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Gabapentin in the treatment of refractory partial epilepsy in children with intellectual disability.

Authors
  • Mikati, M A
  • Choueri, R
  • Khurana, D S
  • Riviello, J
  • Helmers, S
  • Holmes, G
Type
Published Article
Journal
Journal of intellectual disability research : JIDR
Publication Date
Dec 01, 1998
Volume
42 Suppl 1
Pages
57–62
Identifiers
PMID: 10030434
Source
Medline
License
Unknown

Abstract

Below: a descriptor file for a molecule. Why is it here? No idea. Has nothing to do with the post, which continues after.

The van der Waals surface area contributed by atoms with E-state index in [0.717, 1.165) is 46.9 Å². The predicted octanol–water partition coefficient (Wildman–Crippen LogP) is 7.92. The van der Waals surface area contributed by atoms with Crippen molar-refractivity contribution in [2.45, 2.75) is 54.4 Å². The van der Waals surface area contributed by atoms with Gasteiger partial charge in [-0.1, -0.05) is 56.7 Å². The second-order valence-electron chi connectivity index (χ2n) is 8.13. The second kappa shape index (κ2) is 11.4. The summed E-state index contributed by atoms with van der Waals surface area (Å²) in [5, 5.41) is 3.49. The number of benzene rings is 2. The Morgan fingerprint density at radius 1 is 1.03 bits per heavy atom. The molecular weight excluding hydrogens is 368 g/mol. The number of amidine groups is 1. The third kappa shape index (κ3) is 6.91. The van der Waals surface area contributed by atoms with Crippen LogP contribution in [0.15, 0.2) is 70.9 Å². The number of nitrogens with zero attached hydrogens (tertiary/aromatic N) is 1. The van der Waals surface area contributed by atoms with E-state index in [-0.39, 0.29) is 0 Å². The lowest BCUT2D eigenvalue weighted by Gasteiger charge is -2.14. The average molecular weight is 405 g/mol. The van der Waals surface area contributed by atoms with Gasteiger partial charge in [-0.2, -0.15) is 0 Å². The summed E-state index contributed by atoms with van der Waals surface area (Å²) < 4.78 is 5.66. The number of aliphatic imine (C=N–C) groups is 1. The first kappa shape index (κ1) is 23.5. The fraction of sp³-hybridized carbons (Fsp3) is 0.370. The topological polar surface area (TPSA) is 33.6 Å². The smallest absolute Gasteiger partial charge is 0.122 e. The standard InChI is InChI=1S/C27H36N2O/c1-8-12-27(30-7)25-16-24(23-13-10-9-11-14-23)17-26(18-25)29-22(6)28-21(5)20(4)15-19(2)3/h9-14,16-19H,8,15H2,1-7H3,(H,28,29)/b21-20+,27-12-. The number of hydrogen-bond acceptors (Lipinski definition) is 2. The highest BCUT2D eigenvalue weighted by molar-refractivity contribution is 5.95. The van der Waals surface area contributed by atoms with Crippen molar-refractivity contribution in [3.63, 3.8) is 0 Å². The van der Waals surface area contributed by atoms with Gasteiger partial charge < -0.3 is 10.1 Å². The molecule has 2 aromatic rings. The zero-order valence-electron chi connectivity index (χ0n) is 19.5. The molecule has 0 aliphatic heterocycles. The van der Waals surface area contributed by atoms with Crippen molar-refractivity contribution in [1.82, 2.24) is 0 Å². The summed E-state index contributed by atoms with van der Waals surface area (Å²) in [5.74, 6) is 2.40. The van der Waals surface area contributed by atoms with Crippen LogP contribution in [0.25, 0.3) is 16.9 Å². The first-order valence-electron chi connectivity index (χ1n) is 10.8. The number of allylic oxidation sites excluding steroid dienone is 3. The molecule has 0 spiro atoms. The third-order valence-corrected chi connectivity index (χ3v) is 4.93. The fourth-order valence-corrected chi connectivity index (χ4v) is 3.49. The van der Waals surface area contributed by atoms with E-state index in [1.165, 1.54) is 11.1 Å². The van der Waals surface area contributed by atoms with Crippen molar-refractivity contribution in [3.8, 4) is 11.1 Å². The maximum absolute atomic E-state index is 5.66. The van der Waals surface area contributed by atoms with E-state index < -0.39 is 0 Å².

Twenty-six children with intellectual disability and six normal children, all suffering from refractory partial seizures, received open-label gabapentin (range = 10-50 mg kg(-1) day(-1); mean = 26.7 mg kg(-1) day(-1) as an add-on medication to their antiepileptic drug regimen. Mean seizure frequency during baseline was 9.5 seizures per week. Both groups had a significant reduction in seizure frequency. Response scores and response ratios did not differ between the intellectually disabled and normal groups (1.67+/-0.67 and 1.25+/-0.69, P = 0.697, and -0.400+/-0.089 and -0.283+/-0.159, P = 0.961, respectively). Behavioural side-effects were more likely to occur in patients with intellectual disability in comparison with the mentally normal group (P = 0.0107). In the present patient population, patients younger than 10 years of age, all of whom had intellectual disability, were more likely to have side-effects than those older than 10 years of age. Observed adverse effects, which were generally mild, occurred in patients with baseline intellectual disability, attention deficit disorder and behavioural problems. Behavioural adverse effects warranted discontinuation of the medication in only three patients. The severity of intellectual disability (mild versus moderate or severe) did not affect the extent of the response or the occurrence of side-effects. It is concluded that gabapentin is equally effective as an add-on medication against partial seizures in patients with or without intellectual disability. However, children with intellectual disability who also are less than 10 years of age with baseline attention deficit appear to be at a higher risk of behavioural side-effects.

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